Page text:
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Graham Hill


I am not sure whether you are not getting a bit ahead of yourself.

Whilst communities are undoubtedly important and are likely to get more important over time as on-line/mobile connectness grows, the idea that a community of users will be the most powerful intangible asset that a company has smacks of wishful thinking.

There are a number of practical obstacles in the way of communitarian nirvana. Firstly, except in the maturity & decline stages of a product's lifecycle, the number of prospective or initial customers is likely to outnumber the number of actual customers. That makes 'traditional marketing' more important than social marketing to get the good word out, to encourage trial and start climbing up the diffusion curve. Secondly, communities form when customers are interested enough in a product to want to talk about it to each other. That may be so for some products, but the majority of customers are likely to be too busy getting on with life to be concerned with the ins-and-outs of say, cat food. Finally, The vast majority of conversations are currently off-line and likely to stay that way for the forseeable future. Whilst not impossible, it is much more difficult to develop a community off-line than on. And to monitor it effectively.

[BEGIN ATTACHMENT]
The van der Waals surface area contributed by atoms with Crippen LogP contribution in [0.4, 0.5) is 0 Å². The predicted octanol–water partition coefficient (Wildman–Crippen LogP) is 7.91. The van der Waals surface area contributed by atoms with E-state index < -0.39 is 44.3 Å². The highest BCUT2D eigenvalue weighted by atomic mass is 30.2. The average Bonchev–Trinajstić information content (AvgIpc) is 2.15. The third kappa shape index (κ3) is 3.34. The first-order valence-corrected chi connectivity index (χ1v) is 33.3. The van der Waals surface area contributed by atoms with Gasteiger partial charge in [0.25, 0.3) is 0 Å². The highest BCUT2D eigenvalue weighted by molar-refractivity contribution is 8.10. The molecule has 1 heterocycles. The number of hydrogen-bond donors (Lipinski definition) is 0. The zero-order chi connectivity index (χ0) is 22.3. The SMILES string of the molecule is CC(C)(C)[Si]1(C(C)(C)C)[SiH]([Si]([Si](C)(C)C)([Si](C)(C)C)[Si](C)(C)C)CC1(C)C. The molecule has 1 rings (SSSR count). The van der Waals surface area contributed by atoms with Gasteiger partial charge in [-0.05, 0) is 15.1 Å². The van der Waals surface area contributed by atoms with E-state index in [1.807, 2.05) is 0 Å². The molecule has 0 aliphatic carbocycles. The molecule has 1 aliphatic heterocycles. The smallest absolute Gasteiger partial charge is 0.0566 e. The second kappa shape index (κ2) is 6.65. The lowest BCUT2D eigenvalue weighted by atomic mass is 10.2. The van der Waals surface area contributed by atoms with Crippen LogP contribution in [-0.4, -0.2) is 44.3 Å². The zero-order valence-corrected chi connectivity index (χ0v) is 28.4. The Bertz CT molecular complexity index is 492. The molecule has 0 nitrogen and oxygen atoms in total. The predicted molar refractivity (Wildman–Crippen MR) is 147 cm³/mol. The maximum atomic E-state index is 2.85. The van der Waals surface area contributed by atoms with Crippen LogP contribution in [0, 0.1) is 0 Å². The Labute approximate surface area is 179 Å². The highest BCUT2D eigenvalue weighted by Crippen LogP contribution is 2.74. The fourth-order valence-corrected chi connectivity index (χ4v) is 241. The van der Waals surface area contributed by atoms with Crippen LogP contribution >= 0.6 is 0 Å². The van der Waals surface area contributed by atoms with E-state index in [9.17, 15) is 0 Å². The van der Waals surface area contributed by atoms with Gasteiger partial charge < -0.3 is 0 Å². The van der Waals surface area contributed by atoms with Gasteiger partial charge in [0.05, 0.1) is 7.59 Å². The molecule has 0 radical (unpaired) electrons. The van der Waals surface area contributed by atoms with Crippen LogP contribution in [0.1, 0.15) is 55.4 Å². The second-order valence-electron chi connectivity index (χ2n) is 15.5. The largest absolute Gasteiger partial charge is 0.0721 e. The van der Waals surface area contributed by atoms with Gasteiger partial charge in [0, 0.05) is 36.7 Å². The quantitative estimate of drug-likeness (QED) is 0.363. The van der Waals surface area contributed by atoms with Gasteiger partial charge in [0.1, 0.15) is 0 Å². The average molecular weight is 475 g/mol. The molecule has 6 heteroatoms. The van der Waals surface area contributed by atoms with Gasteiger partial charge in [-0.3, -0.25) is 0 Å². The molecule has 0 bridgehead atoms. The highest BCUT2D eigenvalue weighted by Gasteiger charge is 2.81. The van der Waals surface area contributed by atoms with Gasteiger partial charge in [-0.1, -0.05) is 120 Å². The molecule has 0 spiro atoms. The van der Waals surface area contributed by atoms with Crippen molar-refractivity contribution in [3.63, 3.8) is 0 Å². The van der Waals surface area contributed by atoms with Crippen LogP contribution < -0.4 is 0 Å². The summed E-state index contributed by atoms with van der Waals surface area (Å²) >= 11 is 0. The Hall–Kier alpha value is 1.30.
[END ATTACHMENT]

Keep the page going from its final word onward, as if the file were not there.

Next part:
Whilst I am a keen fan of customer-driven communities, I believe that they are a part of the broad communications spectrum, not (and not likely in the near future) to become a dominant part of it.

But then I may be wrong.

Graham Hill

James Cherkoff

Thanks Graham. No I think you are right and I would always go for a range of marketing activities over a single club. However, sometimes, I like to see if I can stretch the point to make a point - if you see what I mean ;-) That said I do think that community building will become a much, much more important part of the marketing mix in the coming years.

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